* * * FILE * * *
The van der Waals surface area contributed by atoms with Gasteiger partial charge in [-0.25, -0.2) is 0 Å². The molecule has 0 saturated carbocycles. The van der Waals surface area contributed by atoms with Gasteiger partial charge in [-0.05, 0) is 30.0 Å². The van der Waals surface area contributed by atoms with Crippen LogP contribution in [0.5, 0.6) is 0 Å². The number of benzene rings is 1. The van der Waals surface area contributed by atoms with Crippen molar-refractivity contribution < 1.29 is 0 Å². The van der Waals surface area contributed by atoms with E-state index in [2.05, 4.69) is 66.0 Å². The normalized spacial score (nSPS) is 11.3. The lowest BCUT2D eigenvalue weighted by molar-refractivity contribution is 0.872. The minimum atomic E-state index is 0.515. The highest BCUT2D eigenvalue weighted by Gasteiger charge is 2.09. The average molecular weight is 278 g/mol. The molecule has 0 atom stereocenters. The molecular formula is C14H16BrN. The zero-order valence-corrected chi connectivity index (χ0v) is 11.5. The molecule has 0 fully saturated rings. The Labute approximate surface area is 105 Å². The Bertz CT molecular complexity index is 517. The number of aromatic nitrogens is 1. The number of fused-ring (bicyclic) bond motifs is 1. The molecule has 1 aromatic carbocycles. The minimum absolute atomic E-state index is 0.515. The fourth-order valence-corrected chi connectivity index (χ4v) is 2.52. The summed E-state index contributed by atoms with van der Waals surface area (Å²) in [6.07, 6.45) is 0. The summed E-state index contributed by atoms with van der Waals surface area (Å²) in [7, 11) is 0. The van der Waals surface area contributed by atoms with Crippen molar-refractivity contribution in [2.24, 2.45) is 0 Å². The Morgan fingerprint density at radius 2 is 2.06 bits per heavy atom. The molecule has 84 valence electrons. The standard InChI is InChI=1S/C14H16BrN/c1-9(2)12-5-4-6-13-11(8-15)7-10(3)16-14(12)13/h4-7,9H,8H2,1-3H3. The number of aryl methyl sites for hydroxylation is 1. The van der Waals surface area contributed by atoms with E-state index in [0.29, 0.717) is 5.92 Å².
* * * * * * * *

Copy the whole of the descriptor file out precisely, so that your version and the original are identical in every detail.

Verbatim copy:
The van der Waals surface area contributed by atoms with Gasteiger partial charge in [-0.25, -0.2) is 0 Å². The molecule has 0 saturated carbocycles. The van der Waals surface area contributed by atoms with Gasteiger partial charge in [-0.05, 0) is 30.0 Å². The van der Waals surface area contributed by atoms with Crippen LogP contribution in [0.5, 0.6) is 0 Å². The number of benzene rings is 1. The van der Waals surface area contributed by atoms with Crippen molar-refractivity contribution < 1.29 is 0 Å². The van der Waals surface area contributed by atoms with E-state index in [2.05, 4.69) is 66.0 Å². The normalized spacial score (nSPS) is 11.3. The lowest BCUT2D eigenvalue weighted by molar-refractivity contribution is 0.872. The minimum atomic E-state index is 0.515. The highest BCUT2D eigenvalue weighted by Gasteiger charge is 2.09. The average molecular weight is 278 g/mol. The molecule has 0 atom stereocenters. The molecular formula is C14H16BrN. The zero-order valence-corrected chi connectivity index (χ0v) is 11.5. The molecule has 0 fully saturated rings. The Labute approximate surface area is 105 Å². The Bertz CT molecular complexity index is 517. The number of aromatic nitrogens is 1. The number of fused-ring (bicyclic) bond motifs is 1. The molecule has 1 aromatic carbocycles. The minimum absolute atomic E-state index is 0.515. The fourth-order valence-corrected chi connectivity index (χ4v) is 2.52. The summed E-state index contributed by atoms with van der Waals surface area (Å²) in [6.07, 6.45) is 0. The summed E-state index contributed by atoms with van der Waals surface area (Å²) in [7, 11) is 0. The van der Waals surface area contributed by atoms with Crippen molar-refractivity contribution in [2.24, 2.45) is 0 Å². The Morgan fingerprint density at radius 2 is 2.06 bits per heavy atom. The molecule has 84 valence electrons. The standard InChI is InChI=1S/C14H16BrN/c1-9(2)12-5-4-6-13-11(8-15)7-10(3)16-14(12)13/h4-7,9H,8H2,1-3H3. The number of aryl methyl sites for hydroxylation is 1. The van der Waals surface area contributed by atoms with E-state index in [0.29, 0.717) is 5.92 Å².